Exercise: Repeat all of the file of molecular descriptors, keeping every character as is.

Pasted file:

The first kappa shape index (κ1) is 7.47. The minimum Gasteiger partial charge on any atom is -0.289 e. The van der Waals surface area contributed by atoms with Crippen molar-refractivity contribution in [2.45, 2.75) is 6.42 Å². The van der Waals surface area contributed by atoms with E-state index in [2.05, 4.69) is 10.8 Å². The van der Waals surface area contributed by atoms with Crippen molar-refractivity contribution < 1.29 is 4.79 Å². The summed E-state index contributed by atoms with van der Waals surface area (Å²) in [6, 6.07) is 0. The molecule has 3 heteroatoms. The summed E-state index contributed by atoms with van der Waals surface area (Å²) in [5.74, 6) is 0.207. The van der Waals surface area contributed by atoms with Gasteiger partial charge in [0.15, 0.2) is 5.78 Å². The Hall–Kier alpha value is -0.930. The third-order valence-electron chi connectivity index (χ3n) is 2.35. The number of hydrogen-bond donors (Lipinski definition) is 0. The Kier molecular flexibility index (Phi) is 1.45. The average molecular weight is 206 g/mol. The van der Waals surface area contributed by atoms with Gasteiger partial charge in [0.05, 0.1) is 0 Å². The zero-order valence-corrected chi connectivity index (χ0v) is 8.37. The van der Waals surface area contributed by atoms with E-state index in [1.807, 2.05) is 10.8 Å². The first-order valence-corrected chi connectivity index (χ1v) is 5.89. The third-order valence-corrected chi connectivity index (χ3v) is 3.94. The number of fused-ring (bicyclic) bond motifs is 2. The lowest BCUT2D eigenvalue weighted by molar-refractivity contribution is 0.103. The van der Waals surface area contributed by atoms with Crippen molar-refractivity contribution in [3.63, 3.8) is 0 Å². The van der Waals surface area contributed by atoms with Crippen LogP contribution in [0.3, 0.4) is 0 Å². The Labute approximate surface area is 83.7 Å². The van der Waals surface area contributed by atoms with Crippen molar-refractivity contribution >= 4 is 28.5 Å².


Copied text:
The first kappa shape index (κ1) is 7.47. The minimum Gasteiger partial charge on any atom is -0.289 e. The van der Waals surface area contributed by atoms with Crippen molar-refractivity contribution in [2.45, 2.75) is 6.42 Å². The van der Waals surface area contributed by atoms with E-state index in [2.05, 4.69) is 10.8 Å². The van der Waals surface area contributed by atoms with Crippen molar-refractivity contribution < 1.29 is 4.79 Å². The summed E-state index contributed by atoms with van der Waals surface area (Å²) in [6, 6.07) is 0. The molecule has 3 heteroatoms. The summed E-state index contributed by atoms with van der Waals surface area (Å²) in [5.74, 6) is 0.207. The van der Waals surface area contributed by atoms with Gasteiger partial charge in [0.15, 0.2) is 5.78 Å². The Hall–Kier alpha value is -0.930. The third-order valence-electron chi connectivity index (χ3n) is 2.35. The number of hydrogen-bond donors (Lipinski definition) is 0. The Kier molecular flexibility index (Phi) is 1.45. The average molecular weight is 206 g/mol. The van der Waals surface area contributed by atoms with Gasteiger partial charge in [0.05, 0.1) is 0 Å². The zero-order valence-corrected chi connectivity index (χ0v) is 8.37. The van der Waals surface area contributed by atoms with E-state index in [1.807, 2.05) is 10.8 Å². The first-order valence-corrected chi connectivity index (χ1v) is 5.89. The third-order valence-corrected chi connectivity index (χ3v) is 3.94. The number of fused-ring (bicyclic) bond motifs is 2. The lowest BCUT2D eigenvalue weighted by molar-refractivity contribution is 0.103. The van der Waals surface area contributed by atoms with Crippen molar-refractivity contribution in [3.63, 3.8) is 0 Å². The van der Waals surface area contributed by atoms with Crippen LogP contribution in [0.3, 0.4) is 0 Å². The Labute approximate surface area is 83.7 Å². The van der Waals surface area contributed by atoms with Crippen molar-refractivity contribution >= 4 is 28.5 Å².